28P/Neujmin (0028P)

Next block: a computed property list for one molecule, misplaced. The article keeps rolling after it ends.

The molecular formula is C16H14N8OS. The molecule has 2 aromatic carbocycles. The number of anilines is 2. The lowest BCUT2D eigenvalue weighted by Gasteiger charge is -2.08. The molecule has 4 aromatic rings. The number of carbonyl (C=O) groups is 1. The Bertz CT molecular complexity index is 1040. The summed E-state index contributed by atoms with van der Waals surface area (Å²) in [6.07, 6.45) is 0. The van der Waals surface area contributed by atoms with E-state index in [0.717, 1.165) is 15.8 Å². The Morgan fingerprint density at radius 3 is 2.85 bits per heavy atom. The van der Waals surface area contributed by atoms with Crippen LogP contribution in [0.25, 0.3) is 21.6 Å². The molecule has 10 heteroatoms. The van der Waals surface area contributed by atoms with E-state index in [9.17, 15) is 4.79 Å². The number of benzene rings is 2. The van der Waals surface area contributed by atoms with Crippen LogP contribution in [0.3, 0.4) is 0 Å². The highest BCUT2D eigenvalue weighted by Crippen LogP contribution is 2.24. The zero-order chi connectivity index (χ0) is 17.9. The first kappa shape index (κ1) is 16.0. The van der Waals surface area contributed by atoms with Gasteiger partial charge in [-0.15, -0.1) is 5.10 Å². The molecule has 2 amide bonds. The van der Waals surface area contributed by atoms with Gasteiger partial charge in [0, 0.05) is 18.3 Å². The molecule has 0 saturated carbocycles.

Type: Periodic Perihelion date: 11 March 2021 Perihelion distance (q): 1.6 Aphelion distance (Q) : 12.4 Period (years): 18.4 Eccentricity (e): 0.77 Inclination (i): 14.3 JPL orbit diagram COBS lightcurve G. N. Neujmin (Simeis Observatory, Crimea, Ukraine) discovered this object on a photograph exposed on 3 September 1913, during a routine search for minor planets. The object was stellar and of magnitude 10.0. It was announced by Neujmin as a new minor planet. Kudrewisch (Pulkovo Observatory, Saint Petersburg, Russia) photographically confirmed the new object on 5 September and gave the magnitude as 10.8. On 7 September, J. O. Backlund (Pulkovo Observatory) announced that Neujmin's minor planet was actually a comet, while K. Graff (Hamburg Observatory, Bergedorf, Germany) came to the same conclusion when he detected a short tail on 7 September. At the time of discovery, the comet was about two weeks passed perihelion and less than two days passed its closest distance from Earth. Many observers were then estimating the magnitude as between 11 and 11.5. Many reported the comet as completely stellar in appearance, while some noted a faint trace of nebulosity toward the southeast side of the nucleus. Although the comet faded during the days and weeks that followed, T. Banachiewicz (Engelhardt Observatory, Kasan, Russia), Graff, and G. van Biesbroeck (Uccle, Belgium) noted some variations in the brightness of the nucleus. The comet was last detected on a photographic plate exposed by R. Schorr (Hamburg Observatory, Bergedorf, Germany) on 31 December. The magnitude was then given as 15. Apparition of 1931: S. B. Nicholson (Mount Wilson Observatory, California, USA) recovered the comet on 17 September 1931 when a photograph obtained with the 254-cm reflector revealed a stellar object of magnitude 16. Photographs obtained the next night confirmed that this was the expected comet. Nicholson subsequently found the comet on an earlier plate exposed on 20 August. The actual perihelion date had come on 30 April 1931. The comet was at its brightest when recovered and slowly faded during the next few months. It was last detected on 10 January 1932, when Nicholson again photographed it with the 254-cm reflector. The magnitude was then estimated as 17.5. The comet never showed even a trace of coma during this apparition. Apparition of 1948: S. B. Nicholson (Mount Wilson Observatory, California, USA) again recovered the comet, when his photograph on 6 May 1948 revealed a stellar object of magnitude 17.5. Interestingly, another stellar object was also present on the plate which had nearly the same motion. It took L. E. Cunningham to determine which object was the comet. G. van Biesbroeck (McDonald Observatory, Texas, USA) photographed the comet on 3, 4, and 5 September, and noted a magnitude of 16, with a coma 3" across that was slightly elongated toward the north-northeast. The comet was last detected on 3 December, when D. McLeish (Bosque Alegre, Argentina) photographed the comet with the 152-cm reflector. Apparition of 1966: A. D. Andrews (Boyden Observatory, Bloemfontein, South Africa) recovered this comet on 16 May 1966. The magnitude was estimated as 17, and the comet was described as diffuse, without a condensation. Confirmation was obtained by M. J. Bester (Boyden Observatory) on 17 May. The magnitude was again estimated as 17. These observations indicated the actual perihelion date was 9 December. The comet was sparsely followed during this apparition. It passed closest to Earth on 3 July 1966. Z. M. Pereyra (Cordoba Observatory, Argentina) had acquired long exposures using the 152-cm reflector on 23 and 24 June, and estimated the magnitude as 15.5-16. He noted the comet was stellar in appearance. No additional observations were acquired during the remainder of 1966. A single, 45- minute exposure was obtained by A. A. Hoag (Kitt Peak National Observatory, Arizona, USA) on 7 August 1967, using the 91-cm reflector. During 1968, Marsden wrote that the comet "was probably photographed [but] the image was very weak and has not yet been definitely identified with the comet." The comet's rotation period has been analysed by several observers. T. D. Fay and W. Z. Wisniewski (1985) acquired observations of the comet during 31 hours over parts of six nights during the period of 18 June to 25 August 1984. They said the observations were best represented by a rotation period of 1.053 days. W. Z. Wisniewski, T. D. Fay, and T. Gehrels (1986) stated the comet was monitored over 15 nights between 18 June 1984 to 30 August using both the 102-cm and 152-cm telescopes on Mt. Lemmon (Arizona, USA). They noted the comet was perfectly stellar during each observation and reiterated the 1.053-day rotation period, although they noted that a period of half this value "should not be ruled out." Using the observations they acquired during 1985 and 1986, Jewitt and Meech (1988) determined the rotation period of the nucleus as 12.67 hours. C. E. Delahodde, Meech, O. R. Hainaut, and E. Dotto (2001) used positions acquired by Meech from this apparition, as well as images during the 2002 apparition, and determined the rotation period as 12.75 hours. Close approaches to planets: 1.12 AU from Saturn on 18 October 1803; increased perihelion distance from 1.51 AU to 1.53 AU; increased orbital period from 17.34 to 17.56 years 1.39 AU from Saturn on 6 December 1829; increased perihelion distance from 1.52 AU to 1.54 AU; increased orbital period from 17.41 to 17.62 years 0.79 AU from Saturn on 10 February 1892; decreased perihelion distance from 1.55 AU to 1.52 AU; decreased orbital period from 17.72 to 17.54 years 0.55 AU from Earth on 2 September 1913 (contributed to comet's discovery) 1.59 AU from Saturn on March 13 1918; decreased perihelion distance from 1.529 AU to 1.528 AU; decreased orbital period from 17.76 to 17.69 years 0.83 AU from Saturn on 7 June 1980; increased perihelion distance from 1.54 AU to 1.55 AU; increased orbital period from 17.93 to 18.21 years 0.87 AU from Earth on 10 August 1984 1.63 AU from Saturn on 2 June 2006; increased perihelion distance from 1.55 AU to 1.58 AU; increased orbital period from 18.19 to 18.44 years 0.79 AU from Earth on 11 September 2039 Observations (VEMag = visual equivalent magnitude) Date 10x10 mag Error VEmag Coma ' 21-Aug-21 16.5 0.4 09-Sep-21 17.42 0.09 16.5 0.4